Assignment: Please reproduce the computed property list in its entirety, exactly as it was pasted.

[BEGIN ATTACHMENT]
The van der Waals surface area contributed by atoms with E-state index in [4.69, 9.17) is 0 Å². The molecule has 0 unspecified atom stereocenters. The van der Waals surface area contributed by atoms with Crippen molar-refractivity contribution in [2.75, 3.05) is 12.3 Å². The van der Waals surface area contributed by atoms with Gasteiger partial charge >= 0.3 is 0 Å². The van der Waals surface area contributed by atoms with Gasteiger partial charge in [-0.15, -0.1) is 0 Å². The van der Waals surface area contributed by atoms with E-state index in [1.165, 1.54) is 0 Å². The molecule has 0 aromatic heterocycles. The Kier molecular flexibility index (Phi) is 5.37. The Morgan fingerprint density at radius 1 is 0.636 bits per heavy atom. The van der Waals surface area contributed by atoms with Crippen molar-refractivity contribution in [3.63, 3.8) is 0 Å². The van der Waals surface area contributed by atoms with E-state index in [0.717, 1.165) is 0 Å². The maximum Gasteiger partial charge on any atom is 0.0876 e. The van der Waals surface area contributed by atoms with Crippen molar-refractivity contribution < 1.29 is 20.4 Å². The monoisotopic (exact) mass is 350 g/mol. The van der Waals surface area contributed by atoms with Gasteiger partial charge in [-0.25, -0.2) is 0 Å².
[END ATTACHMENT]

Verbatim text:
The van der Waals surface area contributed by atoms with E-state index in [4.69, 9.17) is 0 Å². The molecule has 0 unspecified atom stereocenters. The van der Waals surface area contributed by atoms with Crippen molar-refractivity contribution in [2.75, 3.05) is 12.3 Å². The van der Waals surface area contributed by atoms with Gasteiger partial charge >= 0.3 is 0 Å². The van der Waals surface area contributed by atoms with Gasteiger partial charge in [-0.15, -0.1) is 0 Å². The van der Waals surface area contributed by atoms with E-state index in [1.165, 1.54) is 0 Å². The molecule has 0 aromatic heterocycles. The Kier molecular flexibility index (Phi) is 5.37. The Morgan fingerprint density at radius 1 is 0.636 bits per heavy atom. The van der Waals surface area contributed by atoms with Crippen molar-refractivity contribution in [3.63, 3.8) is 0 Å². The van der Waals surface area contributed by atoms with E-state index in [0.717, 1.165) is 0 Å². The maximum Gasteiger partial charge on any atom is 0.0876 e. The van der Waals surface area contributed by atoms with Crippen molar-refractivity contribution < 1.29 is 20.4 Å². The monoisotopic (exact) mass is 350 g/mol. The van der Waals surface area contributed by atoms with Gasteiger partial charge in [-0.25, -0.2) is 0 Å².